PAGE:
When we break a leg, and are in a full leg cast for an extended period of time, our bodies adapt to the gait and manner of walking with one leg straight. Remove the cast, and for the first several days it’s difficult to walk normally again. Our physical body adapted. Without mirrors, physical therapy or the conscious desire to return to a normal gait, our limp might remain permanent, even though there is no physical reason to maintain the straight-legged gait.

The same is true with physical patterning with regard to emotion. Different emotions result in different physical posturing, and our body language changes depending on the emotions we are experiencing. Unlike a limp however, emotions are not tangible. We cannot simply look in a mirror and see where we are holding emotion in our bodies. Therefore, it can be difficult to identify and release the emotions that are unnecessarily being held in our bodies.

But just like the resulting limp from a broken leg, unnecessarily holding emotions in the body can be just as debilitating. Whether we call it baggage, triggers or psychological damage, emotional experiences impact our physical bodies. Since emotions cannot exist outside of the body, the only way to hold or express emotions, is through the body!

How Emotions Get Stuck in the Body

Think about your own body posturing when you are trying not to be noticed. Have you ever worn the wrong type of clothing to an event? Been awkwardly taller than those around you? Had a blouse that kept gaping open or a zipper that kept sliding down? Chances are, in an attempt to not be noticed, your body posturing changed. Perhaps you slouched, pulled your shoulders up and forward or hung and head. Maybe you presented the side of your body instead of meeting people head on, kept your arms crossed over your chest or literally tried to make your body compact, and smaller than it was.

Our feelings of embarrassment, nervousness, or our desire not to be noticed manifested in our bodies, in the form of tension in the shoulders, neck or chest, due to slouching, or pain in the knees, ankles or feet, due to slight squatting and keeping the body turned sideways. Our physicality reflected what was happening on an emotional level.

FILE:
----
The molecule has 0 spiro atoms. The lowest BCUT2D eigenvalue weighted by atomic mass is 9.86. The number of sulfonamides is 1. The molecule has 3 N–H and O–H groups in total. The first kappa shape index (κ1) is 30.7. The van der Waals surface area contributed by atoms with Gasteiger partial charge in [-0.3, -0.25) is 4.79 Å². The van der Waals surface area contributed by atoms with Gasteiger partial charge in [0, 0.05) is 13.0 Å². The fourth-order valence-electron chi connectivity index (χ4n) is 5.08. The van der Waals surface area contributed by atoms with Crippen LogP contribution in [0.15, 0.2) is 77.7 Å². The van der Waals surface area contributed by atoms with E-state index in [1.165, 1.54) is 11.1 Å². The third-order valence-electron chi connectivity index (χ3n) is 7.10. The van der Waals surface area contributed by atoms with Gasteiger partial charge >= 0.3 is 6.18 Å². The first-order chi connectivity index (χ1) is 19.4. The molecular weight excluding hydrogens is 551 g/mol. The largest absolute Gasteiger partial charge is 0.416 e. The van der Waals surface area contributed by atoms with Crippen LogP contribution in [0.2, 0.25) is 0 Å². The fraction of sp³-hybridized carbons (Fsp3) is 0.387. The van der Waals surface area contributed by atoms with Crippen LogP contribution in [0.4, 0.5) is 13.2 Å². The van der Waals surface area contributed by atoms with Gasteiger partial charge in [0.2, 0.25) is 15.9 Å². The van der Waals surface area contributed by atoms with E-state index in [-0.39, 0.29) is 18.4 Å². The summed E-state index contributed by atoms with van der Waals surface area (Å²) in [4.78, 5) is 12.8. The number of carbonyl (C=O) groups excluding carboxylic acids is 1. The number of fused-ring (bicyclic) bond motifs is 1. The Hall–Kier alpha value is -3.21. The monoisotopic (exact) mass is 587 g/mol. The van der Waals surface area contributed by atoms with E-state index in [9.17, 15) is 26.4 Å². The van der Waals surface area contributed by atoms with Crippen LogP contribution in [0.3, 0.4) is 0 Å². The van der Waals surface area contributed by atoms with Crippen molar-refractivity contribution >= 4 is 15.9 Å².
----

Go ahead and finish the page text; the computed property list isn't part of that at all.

Over time, our bodies can get stuck in a variety of emotional holding patterns. Just like the limp from wearing as cast too long, we can slump, slouch, squat or protect out of habit, even when there is no longer an emotional reason to do so.

Emotional Holding Patterns That Cause Physical Symptoms

Take the case of long-time caregivers, who often have the tendency to slouch. Whether it’s from holding babies or from leaning over beds to check on patients, the emotions of nurturing, protecting, care and concern become synonymous with stooped posture. Over time, whenever those caregiver feel the same emotions they feel when checking ono patients or children, the physical patterning of slouching follows suit. The emotions literally get stuck in the body’s muscles.

Although the caregiver might have enough strength and flexibility to physically stand up straight, on an emotional level, standing up straight is as emotionally threatening as asking that caregiver to stop feeling emotions of nurturing, care or concern.

How to Release Stuck Emotions From the Body

A good way to begin untangling the emotions from the body is to start noticing your body in a variety of situations. At home, at work, with friends or while you are alone. Notice how your body feels when you experience different emotions. Begin to see the correlation between your body’s posturing and your emotional state.

Notice what you feeling and where. Is it tension in the neck, back or shoulders? Is it a holding in your stomach or a gripping with your thighs? Do you have a pain in your foot, difficulty breathing, or clenching in your jaw or fists? Is there an obvious physical posture that is causing this tightness or sensation, such as slouching, leaning, gripping or holding?

Identifying both the emotion as well as the posture is the key. After identifying the emotion, analyze whether this emotion is currently present in your world today, possibly necessitating the physical posturing, or whether this patterning is a holdover from a past situation.